Tuttle Japanese Hiragana and Katakana Flashcards Review + GIVEAWAY!

    [UPDATE: The giveaway has now closed. Thank you to all who entered and congratulations to those who won!]
    A few weeks ago, the lovely people at Tuttle Publishing got in touch and sent me a little package of Japanese goodies. I already had a Pocket Japanese Dictionary that Ashley had bought for me a couple of years ago and I loved it so I was excited to see what these things had to offer. Before we get into it, let’s just talk about Tuttle. Tuttle are a publisher of books on all things Asia. With my interest in different scripts right now, their website is like an Aladdin’s cave. There’s just so much good stuff there! But what did they send me?

    Tuttle Publishing Japanese Hiragana and Katakana Flashcards Kanji Dictionary Making Out in Japanese books Lindsay Does Languages blog

    I was so excited when this arrived! The first thing I opened was the Japanese Hiragana and Katakana Flashcards set. Therefore, this will be the first reviewed product. But don’t worry if you’re interested in the others! There’ll be more reviews (and giveaways!) soon, so be sure to follow on Facebook or Twitter to keep in the loop.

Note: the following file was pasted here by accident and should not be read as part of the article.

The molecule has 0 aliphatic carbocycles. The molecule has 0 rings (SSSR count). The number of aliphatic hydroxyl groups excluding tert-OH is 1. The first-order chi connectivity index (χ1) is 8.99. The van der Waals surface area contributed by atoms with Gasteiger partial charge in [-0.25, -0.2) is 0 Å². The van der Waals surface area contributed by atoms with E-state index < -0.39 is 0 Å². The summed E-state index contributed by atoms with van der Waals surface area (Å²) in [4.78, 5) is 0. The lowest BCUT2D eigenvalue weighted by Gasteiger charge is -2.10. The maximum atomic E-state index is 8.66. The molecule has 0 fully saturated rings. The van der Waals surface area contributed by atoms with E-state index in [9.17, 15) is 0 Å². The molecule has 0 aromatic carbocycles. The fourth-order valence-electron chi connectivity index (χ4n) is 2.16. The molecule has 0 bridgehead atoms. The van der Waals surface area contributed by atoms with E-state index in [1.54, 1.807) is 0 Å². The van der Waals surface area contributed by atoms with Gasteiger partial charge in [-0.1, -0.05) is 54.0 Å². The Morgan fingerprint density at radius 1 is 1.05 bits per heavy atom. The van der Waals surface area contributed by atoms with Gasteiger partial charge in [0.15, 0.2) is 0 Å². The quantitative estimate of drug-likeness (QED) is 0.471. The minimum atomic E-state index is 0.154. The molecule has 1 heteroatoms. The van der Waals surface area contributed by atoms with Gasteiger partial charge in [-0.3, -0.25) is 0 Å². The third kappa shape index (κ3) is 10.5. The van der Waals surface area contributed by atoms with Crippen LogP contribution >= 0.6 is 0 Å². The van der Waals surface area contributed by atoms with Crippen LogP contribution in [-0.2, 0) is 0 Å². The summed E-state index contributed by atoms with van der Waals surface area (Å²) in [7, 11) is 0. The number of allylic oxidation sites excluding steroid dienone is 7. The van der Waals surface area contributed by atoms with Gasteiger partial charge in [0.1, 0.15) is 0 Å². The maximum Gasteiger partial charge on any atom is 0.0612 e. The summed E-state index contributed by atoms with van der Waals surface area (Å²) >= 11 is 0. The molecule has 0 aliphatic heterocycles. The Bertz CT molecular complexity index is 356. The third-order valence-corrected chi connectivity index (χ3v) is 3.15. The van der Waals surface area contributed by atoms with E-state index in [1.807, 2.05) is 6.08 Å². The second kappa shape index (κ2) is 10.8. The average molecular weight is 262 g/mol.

Japanese Hiragana and Katakana Flashcards

    Tuttle Publishing Japanese Hiragana and Katakana Flashcards books Lindsay Does Languages blog
    I’d never really thought about buying an individual product solely for Hiragana and Katakana. I mean, I’d done alright learning them with just Memrise and some light reading and writing. With that in mind, you can imagine my initial blasé attitude to this product. I thought I didn’t need it, I thought it was unnecessary, and I thought it didn’t need to be the same size as the Kanji kit (we’ll get to the Kanji kit in another blog post!). I was SO wrong. Like more wrong than chocolate cheese.